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How will the Japanese quake influence the future of Nuclear power?

Posted by: barrmar

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barrmar

In spite of a number of nuclear disasters in various places around the world, the nuclear power industry has continued to insist that it is safe. 

Japan has already suffered terribly as a result of the latest earthquake and tsunami. Over 10,000 people are either dead or missing. Everyone is hoping that this disaster will not result in any additional loss of life, but the situation of the nuclear power stations are more than cause for concern. 

An earthquake measuring 8.9 on the Richter scale is certainly not to be laughed off. It is massive by any measure. Japan must be commended for the relatively low impact of the quake itself. 

The after effects of the earthquake have included a number of explosions at nuclear power plants. So far, most of these have been contained. So far, there has been no "melt down". Hopefully, this will not happen. But at this stage there is still a risk of a meltdown happening. 

The problems seen so far are the result of an inability to effectively cool the system that is used to produce electricity. When the cooling system in a nuclear reactor stops working, the risk of meltdown increases. This would happen if the heat generated by the plant allows the nuclear process to break through the containers. 

The largest and most destructive known nuclear power disaster was of course in Chernobyl. The failure of this plant caused a radioactive cloud of dust to travel thousands of kilometres causing health problems in its wake. Towns and villages surrounding Chernobyl - some quite a considerable distance away - were rendered into ghost towns. They remain uninhabitable more than 25 years after the disaster. 

Japan has high safety standards as can be seen from the way it has built buildings to withstand earthquakes. Yet the Japanese nuclear plants have shown themselves to be vulnerable.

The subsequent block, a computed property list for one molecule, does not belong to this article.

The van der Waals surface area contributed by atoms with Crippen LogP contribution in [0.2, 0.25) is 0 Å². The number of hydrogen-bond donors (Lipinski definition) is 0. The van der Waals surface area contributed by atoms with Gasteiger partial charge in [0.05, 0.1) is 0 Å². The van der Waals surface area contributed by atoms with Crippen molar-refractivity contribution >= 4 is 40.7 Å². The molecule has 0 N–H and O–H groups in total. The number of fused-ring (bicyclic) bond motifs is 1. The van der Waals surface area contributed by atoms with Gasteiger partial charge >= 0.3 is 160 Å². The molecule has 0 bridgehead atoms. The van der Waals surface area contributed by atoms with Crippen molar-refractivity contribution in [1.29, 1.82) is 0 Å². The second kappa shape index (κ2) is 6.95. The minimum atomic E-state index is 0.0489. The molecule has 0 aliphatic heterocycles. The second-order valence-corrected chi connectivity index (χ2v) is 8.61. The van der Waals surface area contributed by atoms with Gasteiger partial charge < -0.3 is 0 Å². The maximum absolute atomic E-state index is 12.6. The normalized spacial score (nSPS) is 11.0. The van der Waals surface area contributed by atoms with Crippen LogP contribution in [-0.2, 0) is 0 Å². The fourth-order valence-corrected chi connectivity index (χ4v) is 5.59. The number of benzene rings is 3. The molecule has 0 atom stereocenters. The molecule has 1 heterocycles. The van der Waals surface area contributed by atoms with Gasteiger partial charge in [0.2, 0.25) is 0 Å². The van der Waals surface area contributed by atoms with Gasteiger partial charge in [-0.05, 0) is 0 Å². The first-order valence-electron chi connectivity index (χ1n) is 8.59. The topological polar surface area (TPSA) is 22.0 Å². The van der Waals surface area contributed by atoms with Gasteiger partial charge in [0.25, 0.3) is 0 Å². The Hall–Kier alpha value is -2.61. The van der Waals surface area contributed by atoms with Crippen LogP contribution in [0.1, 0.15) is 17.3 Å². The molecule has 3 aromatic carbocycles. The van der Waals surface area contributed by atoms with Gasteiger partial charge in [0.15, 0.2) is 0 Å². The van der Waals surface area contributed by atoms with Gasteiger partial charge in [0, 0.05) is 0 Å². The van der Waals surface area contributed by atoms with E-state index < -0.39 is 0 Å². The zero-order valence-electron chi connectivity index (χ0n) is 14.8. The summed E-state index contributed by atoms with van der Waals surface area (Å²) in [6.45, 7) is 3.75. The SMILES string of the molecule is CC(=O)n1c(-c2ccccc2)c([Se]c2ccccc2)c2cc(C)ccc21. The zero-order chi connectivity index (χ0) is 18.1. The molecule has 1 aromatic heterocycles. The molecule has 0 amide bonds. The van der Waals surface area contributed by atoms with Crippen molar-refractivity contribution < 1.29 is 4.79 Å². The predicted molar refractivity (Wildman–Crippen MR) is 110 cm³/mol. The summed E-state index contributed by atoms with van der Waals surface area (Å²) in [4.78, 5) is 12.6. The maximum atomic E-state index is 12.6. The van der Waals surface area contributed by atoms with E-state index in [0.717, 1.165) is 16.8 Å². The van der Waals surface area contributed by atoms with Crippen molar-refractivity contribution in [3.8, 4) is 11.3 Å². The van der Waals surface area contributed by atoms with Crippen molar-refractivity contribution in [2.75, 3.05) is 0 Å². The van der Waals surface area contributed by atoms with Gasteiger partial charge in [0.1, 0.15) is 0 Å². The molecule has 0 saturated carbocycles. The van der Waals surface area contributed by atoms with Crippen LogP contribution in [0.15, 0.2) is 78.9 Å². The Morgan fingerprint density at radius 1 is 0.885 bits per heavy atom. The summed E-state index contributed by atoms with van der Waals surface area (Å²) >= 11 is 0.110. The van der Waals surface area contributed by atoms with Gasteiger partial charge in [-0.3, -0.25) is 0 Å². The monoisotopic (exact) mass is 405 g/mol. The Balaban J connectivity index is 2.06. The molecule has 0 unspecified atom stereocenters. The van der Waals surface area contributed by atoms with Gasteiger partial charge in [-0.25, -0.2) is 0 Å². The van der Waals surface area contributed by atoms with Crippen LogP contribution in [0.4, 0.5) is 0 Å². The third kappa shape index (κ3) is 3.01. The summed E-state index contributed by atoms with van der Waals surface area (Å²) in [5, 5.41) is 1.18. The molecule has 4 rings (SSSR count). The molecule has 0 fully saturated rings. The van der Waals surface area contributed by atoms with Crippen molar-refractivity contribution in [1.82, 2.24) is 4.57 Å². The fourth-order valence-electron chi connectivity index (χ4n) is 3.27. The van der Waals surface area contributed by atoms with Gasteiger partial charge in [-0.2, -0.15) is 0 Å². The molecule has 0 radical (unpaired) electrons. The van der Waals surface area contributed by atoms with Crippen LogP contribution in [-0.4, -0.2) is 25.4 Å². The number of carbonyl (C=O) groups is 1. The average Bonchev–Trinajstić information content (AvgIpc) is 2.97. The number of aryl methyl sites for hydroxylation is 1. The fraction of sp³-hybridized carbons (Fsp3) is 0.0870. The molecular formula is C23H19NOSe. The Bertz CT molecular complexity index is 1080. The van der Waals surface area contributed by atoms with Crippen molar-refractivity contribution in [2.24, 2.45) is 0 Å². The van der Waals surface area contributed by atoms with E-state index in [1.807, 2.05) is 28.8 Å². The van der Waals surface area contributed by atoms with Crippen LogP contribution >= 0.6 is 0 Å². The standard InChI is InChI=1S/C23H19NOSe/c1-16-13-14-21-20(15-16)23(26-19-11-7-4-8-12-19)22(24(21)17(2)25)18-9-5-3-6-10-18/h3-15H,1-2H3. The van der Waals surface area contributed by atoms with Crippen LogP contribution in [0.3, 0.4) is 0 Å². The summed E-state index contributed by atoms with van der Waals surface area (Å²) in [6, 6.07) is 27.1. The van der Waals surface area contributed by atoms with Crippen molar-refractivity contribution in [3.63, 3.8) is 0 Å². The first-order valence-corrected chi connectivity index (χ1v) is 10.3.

If the Japanese reactors are vulnerable, then reactors everywhere are vulnerable. 

Yesterday we heard a statement by Eskom that Koeberg nuclear reactor is of a completely different type and would be able to withstand anything. 

Oh, really.

Comments (5)Add Comment
Doolally
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written by Doolally, March 16, 2011
Eskom wouldn't even admit they had a problem until there was a major power shortage all over SA. I wouldn't trust what they say about Koelberg, The best thing would be for the UN or a similar organisation to set up a Nuclear safety task team to do continous checks on a Nuclear stations all over the world.
barrmar
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written by barrmar, March 16, 2011
My belief is that we should not be looking at building any new nuclear power facilities. While it may seem that nuclear power is a clean option, there are always risks. These risks seem very remote most of the time but every now and again there is an incident that illustrates that the risks are huge.
Doolally
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written by Doolally, March 16, 2011
Nuclear power stations are always a risk! No matter how "clean" they run. The biggest risk they run on is human error. We might not have earthquakes or Tsuanami's but we sure do have people!smilies/cry.gif
Jawellnofine
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written by Jawellnofine, March 17, 2011
Eskom are actually quite right when they claim that Koeberg is different to the japan plants. The safety measures are different as well.

Go and take a look for yourself.
Dissol
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written by Dissol, March 17, 2011
Of course lessons will be learned from the Japanese quakes. We need more nuclear power stations, and will have to build many new ones on the years to come. Presently, there is no viable alternative to fossil fuels (and they are dirty & running out!!).

Nuclear power is still one of the safest ways of producing energy. Yes, there is the problem with waste...but if we invest more money in research then using fusion reactors and perhaps using particle bombardment, then we could even make the nuclear waste from the fission reactors into inert material.

Presently, there is no viable alternative to assuage human greed for electricity

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